Monday, February 19, 2018

An Inconvenient Sequel: Truth to Power. A Review


While billed as a sequel to An Inconvenient Truth, the global warming documentary, An Inconvenient Sequel: Truth to Power is not so much about how the first film has been proven correct and how we are hurling down towards the eve of destruction.

It really ends up as All About Al, or on how former Vice President Al Gore is now not going to put up with your crap anymore and he's going to fix the world Al By Himself.

The film touches on aspects that An Inconvenient Truth hit on, most contentiously on his prophesy that the World Trade Center Memorial was going to be underwater unless global warming was arrested.  What was dismissed as ridiculous back in 2006 has now come to pass when Superstorm Sandy flooded the September 11th site in 2012.

It's a bit of a misdirection: his prophesy said that the Memorial would be underwater due to rising water from melting ice caps, not from a massive hurricane.  Details, details.

While we get slicker graphics that detail both negative and positive information on the global warming front (no pun intended), most of the film involves Gore's own actions.  The presentations all revolve around his various training sessions where he imparts his information and methods so that they could spread the Gospel of Climate Change.

We then shift to the Paris Climate Accord negotiations, where Gore is a major player.  He's already talked to Indian officials prior to Paris, who scoffed at his suggestion that they go for clean energy given how the U.S. used coal for 150 years.  If it was good enough for the United States, the Indian officials essentially say, it's good enough for us now.

In Paris, Gore plans a 24-hour global special, but those pesky terrorists started attacking all over the city and he is forced to suspend this spectacular.  Once Paris rebounds however, Gore is in the thick of it, meeting Senators, working the phones with environmentally conscious companies, and pulling off a last-minute solution to get India on board.

India, the major stumbling block to the Accord, has finally come around, and the Accord is agreed to.  Pity Donald Trump came along to withdraw from it.  Gore ends An Inconvenient Sequel by continuing his claim that this is a moral issue, and that just like the Civil Rights Movement and abolitionist movements, his will prevail.

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What could have been a strong follow-up to An Inconvenient Truth is sidelined by Gore's own grandiose view of himself.  We see Gore more as a man of action than a man of intellect in this film.  There he is, jumping on glaciers and flying about the globe.  There he is, literally wading into the floodwaters of Miami.  There he is, consoling Filipino typhoon survivors.  There he is, conducting seminars to send his messengers off, though unlike Christ there is no mention if he sent them off in pairs of two.  There he is, all but saving the Paris conference through his personal work with private companies to provide India that clean energy they didn't want, at a discount to boot.

All this has the effect of making An Inconvenient Sequel less about whether climate change, or global warming as it was known back then, has gotten worse or better and more about Al Gore's almost messianic touch saves the planet.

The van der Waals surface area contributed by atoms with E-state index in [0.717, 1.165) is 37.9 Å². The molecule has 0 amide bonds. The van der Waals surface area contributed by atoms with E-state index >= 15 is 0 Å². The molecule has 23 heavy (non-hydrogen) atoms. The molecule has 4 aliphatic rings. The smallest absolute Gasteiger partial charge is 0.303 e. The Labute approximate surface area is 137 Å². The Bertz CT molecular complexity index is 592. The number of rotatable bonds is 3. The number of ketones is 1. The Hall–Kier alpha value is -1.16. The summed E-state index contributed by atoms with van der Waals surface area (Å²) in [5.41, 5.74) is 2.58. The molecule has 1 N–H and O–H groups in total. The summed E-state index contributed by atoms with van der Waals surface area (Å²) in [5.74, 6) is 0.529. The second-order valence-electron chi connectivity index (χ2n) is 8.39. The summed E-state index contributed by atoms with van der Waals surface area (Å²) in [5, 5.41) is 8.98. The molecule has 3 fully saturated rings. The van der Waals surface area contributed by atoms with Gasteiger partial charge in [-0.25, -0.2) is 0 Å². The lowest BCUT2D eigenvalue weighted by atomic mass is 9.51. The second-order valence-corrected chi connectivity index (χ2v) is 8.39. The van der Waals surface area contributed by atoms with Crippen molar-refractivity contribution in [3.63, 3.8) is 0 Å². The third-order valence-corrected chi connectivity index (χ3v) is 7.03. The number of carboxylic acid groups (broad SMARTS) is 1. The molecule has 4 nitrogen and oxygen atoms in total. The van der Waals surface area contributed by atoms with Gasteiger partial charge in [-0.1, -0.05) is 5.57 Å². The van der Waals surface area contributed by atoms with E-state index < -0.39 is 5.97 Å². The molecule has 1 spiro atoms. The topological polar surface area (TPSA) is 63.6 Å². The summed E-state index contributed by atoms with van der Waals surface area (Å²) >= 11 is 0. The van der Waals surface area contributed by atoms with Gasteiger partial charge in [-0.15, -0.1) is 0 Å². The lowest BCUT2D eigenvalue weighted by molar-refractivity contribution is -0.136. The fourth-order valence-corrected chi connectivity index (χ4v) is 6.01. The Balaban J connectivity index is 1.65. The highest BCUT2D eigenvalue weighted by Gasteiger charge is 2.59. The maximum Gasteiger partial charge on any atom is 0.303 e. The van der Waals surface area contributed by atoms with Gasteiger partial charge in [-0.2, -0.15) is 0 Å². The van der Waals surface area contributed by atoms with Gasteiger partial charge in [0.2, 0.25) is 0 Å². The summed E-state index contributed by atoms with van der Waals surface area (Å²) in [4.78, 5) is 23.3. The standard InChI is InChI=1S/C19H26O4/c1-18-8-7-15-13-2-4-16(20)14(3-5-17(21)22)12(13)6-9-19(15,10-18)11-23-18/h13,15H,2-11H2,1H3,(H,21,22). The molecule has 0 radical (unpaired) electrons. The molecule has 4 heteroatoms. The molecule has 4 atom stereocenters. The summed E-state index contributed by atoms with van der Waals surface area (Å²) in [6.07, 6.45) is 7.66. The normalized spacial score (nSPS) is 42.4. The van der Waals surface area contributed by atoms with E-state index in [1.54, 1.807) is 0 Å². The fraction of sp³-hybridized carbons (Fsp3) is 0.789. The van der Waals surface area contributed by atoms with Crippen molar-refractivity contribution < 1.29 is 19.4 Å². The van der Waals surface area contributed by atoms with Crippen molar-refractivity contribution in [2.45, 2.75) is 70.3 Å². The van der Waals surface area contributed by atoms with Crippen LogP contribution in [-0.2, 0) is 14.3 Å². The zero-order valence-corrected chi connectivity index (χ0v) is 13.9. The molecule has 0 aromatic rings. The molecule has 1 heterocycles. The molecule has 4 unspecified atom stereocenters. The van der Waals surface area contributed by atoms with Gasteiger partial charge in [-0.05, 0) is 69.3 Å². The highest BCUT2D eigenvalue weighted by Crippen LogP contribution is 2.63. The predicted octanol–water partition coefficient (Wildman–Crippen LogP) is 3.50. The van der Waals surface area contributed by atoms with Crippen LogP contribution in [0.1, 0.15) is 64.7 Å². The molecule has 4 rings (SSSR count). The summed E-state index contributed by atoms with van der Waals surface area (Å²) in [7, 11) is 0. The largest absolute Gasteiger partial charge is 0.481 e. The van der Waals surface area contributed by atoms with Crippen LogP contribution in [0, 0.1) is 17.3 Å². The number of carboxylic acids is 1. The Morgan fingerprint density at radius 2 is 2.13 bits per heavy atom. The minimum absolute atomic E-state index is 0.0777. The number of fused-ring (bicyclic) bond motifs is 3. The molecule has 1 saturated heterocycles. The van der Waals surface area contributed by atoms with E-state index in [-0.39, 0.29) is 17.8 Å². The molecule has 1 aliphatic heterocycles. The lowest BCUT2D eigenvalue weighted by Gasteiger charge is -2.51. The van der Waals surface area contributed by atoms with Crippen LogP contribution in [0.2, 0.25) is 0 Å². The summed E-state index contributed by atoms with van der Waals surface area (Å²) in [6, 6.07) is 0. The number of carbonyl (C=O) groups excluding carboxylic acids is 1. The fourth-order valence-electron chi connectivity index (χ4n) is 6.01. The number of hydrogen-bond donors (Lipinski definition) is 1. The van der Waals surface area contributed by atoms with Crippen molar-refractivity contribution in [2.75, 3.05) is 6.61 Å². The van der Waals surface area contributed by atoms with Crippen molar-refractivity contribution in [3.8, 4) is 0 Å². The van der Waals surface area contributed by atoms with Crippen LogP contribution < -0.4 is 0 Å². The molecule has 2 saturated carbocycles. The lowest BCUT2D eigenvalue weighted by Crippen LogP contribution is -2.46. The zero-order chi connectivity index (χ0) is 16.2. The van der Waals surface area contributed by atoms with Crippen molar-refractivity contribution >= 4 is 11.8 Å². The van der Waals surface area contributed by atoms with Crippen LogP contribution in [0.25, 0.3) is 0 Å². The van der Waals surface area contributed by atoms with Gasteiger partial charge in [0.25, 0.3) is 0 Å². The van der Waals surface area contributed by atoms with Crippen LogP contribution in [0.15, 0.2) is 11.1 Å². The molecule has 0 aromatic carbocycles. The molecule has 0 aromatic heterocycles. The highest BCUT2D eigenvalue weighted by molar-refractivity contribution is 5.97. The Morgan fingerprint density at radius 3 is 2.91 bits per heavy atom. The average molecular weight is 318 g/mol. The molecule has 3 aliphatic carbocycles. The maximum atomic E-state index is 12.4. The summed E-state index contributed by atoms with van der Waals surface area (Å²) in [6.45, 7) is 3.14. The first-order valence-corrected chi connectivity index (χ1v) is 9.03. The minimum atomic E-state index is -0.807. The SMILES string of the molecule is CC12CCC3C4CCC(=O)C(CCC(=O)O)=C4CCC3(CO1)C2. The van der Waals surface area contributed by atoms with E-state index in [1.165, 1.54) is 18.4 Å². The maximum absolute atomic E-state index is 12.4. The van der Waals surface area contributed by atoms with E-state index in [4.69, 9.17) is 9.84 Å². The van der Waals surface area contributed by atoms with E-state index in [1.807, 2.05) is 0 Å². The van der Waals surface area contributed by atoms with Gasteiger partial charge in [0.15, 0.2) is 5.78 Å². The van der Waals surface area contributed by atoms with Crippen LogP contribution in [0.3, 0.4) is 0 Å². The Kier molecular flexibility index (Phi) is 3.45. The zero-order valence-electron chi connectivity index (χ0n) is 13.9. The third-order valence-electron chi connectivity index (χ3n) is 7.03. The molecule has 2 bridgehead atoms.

Even Captain Planet had his Planeteers.

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Perhaps the worst moment in An Inconvenient Sequel is when he reflects on the 2000 election, again.  At a certain point, it goes beyond whining into perpetual self-pity over something that happened sixteen years ago.  You think, 'is this guy going to keep going on about 2000?'

If I wanted to hear a Democrat go on about how unfair it was that they lost the Presidential election to an imbecile who 'stole' it from them, I'd listen to the audiobook of Hillary Clinton's What Happened.

Odd how history seems to repeat itself.

The film works best when it takes its focus off Gore and how He is doing all the heavy lifting and instead focuses on uniting people.  There is a scene in Georgetown, Texas, which is according to its mayor, the reddest city in the reddest county in Texas.  Yet, despite the fact that Mayor Dale Ross is a conservative Republican, he has eagerly joined the green revolution, working to get Georgetown to be 100% clean-energy dependent.  Mayor Ross' views are that it is an economic as well as a moral solution, a need to leave the Earth in better shape than how you found it.

Those moments, along with some more information, would have elevated An Inconvenient Sequel to being close to the original.  Some moments are astonishing, like when we see Indian streets almost literally melt, forcing people to leave their footwear in the sticky ground.

Gore could have focused on action from both sides of the aisle, or on what local communities have done to clean up their act.  He could also stop using the term 'deniers' and/or 'denial agents', a loaded term that I am wary of.  I could go along with 'skeptic', but using 'deniers' or the more insidious-sounding 'denial agents' to my mind is meant to evoke someone like a Holocaust denier.

An Inconvenient Sequel: Truth to Power was a lost opportunity.  It could continue to send out the warnings so desperately needed on climate change, or it could focus on the good An Inconvenient Truth and the growing environmental movement have accomplished, with more to be done.  Instead, by taking so much time to showcase Al Gore in all his Gore Glory, An Inconvenient Sequel ends up shifting attention from the power of solar energy to a different kind of wind energy.


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